Introduction

This walk-through will show you how to make client requests to the Xirsys V3.0 REST API using an unsecure method. You will learn how to construct a signaling URL and retrieve a list of available TURN and STUN servers using jQuery AJAX.

Please note this method is for testing and learning purposes only and should not be used in production, as you will want to secure your credentials and token to avoid compromising your account. To secure your account, please see this example.

Prerequisites

  • Download this file for this tutorial, and you will need to host this on a secure (https) webserver: ice_signaling
  • You need a Xirsys account with a channel created (Please refer to the Getting Started docs for help creating a channel.)

Getting Started

Open the index.html file you just downloaded and you will notice the jQuery AJAX calls to the Xirsys API start on line 34, this is what we’re going to be walking through. If you would like to just start testing, you can skip to the bottom of this tutorial to ‘Applying your Xirsys Account Info’.

Defining The Methods And Requests Made To The RESTful API

Let’s go through the methods and the requests made to the Xirsys RESTful API. Here are the methods we will be using:

getHost

First up is the “getHost” method. In order for clients to connect to one another over WebRTC, there has to be a way for a client to find and contact another client. Currently, we do this via a signaling request over websockets. We must first compile the signaling URL our websocket will use to find and contact other clients. The getHost method will request the signaling/websocket URL for the least loaded server on the cluster located closest to the client. To find the client’s optimal signaling URL, the channel must be added to the path, and the key and type parameters must be appended as a query string.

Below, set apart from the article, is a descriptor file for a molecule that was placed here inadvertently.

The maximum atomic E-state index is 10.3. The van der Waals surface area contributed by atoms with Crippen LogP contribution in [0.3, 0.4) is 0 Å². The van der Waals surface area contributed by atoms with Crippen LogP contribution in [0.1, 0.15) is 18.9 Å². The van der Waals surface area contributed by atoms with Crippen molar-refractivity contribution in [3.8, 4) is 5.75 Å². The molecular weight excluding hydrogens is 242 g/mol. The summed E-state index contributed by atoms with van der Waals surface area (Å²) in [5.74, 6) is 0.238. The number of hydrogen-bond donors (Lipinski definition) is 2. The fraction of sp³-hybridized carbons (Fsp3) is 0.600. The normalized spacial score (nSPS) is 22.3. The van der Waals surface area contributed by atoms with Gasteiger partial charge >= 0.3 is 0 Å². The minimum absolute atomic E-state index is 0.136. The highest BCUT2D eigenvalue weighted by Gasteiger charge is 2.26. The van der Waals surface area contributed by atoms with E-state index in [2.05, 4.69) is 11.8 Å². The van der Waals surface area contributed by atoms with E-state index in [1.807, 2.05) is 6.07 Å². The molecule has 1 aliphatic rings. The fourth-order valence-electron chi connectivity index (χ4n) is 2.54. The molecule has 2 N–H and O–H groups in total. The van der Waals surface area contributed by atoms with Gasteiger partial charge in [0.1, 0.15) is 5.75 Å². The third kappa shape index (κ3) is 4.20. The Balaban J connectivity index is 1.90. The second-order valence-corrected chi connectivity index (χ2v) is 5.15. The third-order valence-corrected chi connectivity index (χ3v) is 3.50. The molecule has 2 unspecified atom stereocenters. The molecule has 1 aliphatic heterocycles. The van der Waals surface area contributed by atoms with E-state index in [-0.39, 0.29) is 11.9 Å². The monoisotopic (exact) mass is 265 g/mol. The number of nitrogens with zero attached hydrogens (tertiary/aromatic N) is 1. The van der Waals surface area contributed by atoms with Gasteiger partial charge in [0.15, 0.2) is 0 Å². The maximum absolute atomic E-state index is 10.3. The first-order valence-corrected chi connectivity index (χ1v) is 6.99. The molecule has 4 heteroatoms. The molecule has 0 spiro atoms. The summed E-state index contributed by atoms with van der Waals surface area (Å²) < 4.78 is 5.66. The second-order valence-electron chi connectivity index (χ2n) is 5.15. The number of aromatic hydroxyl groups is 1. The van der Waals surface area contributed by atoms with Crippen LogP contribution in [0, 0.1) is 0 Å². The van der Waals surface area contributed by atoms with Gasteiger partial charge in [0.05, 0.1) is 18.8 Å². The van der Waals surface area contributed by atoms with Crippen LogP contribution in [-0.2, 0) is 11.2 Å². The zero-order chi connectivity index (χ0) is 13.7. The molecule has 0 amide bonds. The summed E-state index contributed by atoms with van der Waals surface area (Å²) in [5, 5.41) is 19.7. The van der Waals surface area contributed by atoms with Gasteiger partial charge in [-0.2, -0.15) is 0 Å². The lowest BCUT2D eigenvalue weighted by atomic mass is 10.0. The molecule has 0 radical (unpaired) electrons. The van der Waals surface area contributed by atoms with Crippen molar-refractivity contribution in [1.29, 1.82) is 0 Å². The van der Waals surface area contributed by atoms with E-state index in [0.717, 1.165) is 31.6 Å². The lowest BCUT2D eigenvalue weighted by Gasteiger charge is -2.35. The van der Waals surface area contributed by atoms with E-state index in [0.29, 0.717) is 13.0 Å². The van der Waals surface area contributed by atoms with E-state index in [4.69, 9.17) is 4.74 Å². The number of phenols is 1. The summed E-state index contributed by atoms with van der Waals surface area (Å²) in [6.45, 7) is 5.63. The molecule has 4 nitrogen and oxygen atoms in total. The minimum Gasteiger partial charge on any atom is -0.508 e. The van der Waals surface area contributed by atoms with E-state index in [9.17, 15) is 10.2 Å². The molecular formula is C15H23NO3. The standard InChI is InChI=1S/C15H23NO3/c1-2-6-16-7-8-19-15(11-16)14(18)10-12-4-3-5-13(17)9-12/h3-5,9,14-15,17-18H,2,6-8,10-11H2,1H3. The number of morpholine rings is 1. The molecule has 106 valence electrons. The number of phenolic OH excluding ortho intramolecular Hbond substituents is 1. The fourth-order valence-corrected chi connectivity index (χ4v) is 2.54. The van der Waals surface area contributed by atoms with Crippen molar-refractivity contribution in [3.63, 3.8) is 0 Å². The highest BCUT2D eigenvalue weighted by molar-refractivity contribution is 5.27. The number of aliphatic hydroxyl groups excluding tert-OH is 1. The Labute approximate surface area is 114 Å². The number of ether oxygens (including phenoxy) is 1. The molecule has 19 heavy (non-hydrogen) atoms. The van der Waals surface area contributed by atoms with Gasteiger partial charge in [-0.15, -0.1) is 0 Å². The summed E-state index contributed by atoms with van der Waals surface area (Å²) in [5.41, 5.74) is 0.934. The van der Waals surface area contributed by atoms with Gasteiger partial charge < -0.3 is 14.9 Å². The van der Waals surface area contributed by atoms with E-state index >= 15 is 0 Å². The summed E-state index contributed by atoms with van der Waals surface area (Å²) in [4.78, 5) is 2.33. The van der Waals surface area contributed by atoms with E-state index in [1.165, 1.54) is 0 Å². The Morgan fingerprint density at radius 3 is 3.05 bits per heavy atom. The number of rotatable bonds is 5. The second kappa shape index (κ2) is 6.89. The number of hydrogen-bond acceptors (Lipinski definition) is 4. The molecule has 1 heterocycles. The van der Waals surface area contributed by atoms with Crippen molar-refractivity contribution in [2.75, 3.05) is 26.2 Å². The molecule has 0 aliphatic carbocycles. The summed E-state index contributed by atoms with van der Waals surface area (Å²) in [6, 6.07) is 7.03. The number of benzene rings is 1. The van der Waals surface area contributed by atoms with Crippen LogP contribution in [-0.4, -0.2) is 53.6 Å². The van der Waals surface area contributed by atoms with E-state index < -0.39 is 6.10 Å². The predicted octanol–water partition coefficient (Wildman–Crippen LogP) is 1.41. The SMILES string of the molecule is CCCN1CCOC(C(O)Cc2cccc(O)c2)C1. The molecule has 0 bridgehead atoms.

getToken

Next is the “getToken” method. This request to the Xirsys REST API returns a token, and when combined with the signaling URL, allows a given client to connect to our websocket signal servers for a specific channel. Be sure to include the same key parameter value passed when requesting the signaling host. You may also want to send along the expire parameter, which defines the duration a token is valid in seconds. The default expiration for the token is 60 seconds, but you can set this value to anything you would like or set it to never expire, please see the docs for more information on this.

getTurn

Finally, we have the “getTurn” method. This method simply retrieves an ICE string, or list of iceServers, consisting of both STUN and TURN servers. With a list of both STUN and TURN servers, the client will be able to select the means by which they wish to establish their peer connection.

Applying Your Xirsys Account Info

Now that you understand the requests we will be making to the Xirsys API, let’s add your credentials so you can test this out. You will see there is a config object variable on line 39 that looks like this:

This is where you will apply your Xirsys credentials. You will need to get your ident, secret (API token) and channel from your Xirsys dashboard.

dashboard

Let’s Test!

Now that you have added your credentials and have this file hosted on a secure server, you can open the index.html file in your browser and run the sample. If everything has been set up properly, you should get something like this, that shows a list of Stun/Turn servers as well as a signaling URL:

Xirsys demo URLs

Conclusion

In this tutorial, we demonstrated how you can use jQuery AJAX to communicate UNSECURELY with the Xirsys 3.0 REST API. Now that you have an understanding of the basic calls needed to get started with our service and make WebRTC connections, you will want to be sure to secure your credentials and token, please see our tutorial here for help with securing your account. Or if you have already secured your account, then you can view this tutorial on integrating these calls into your application.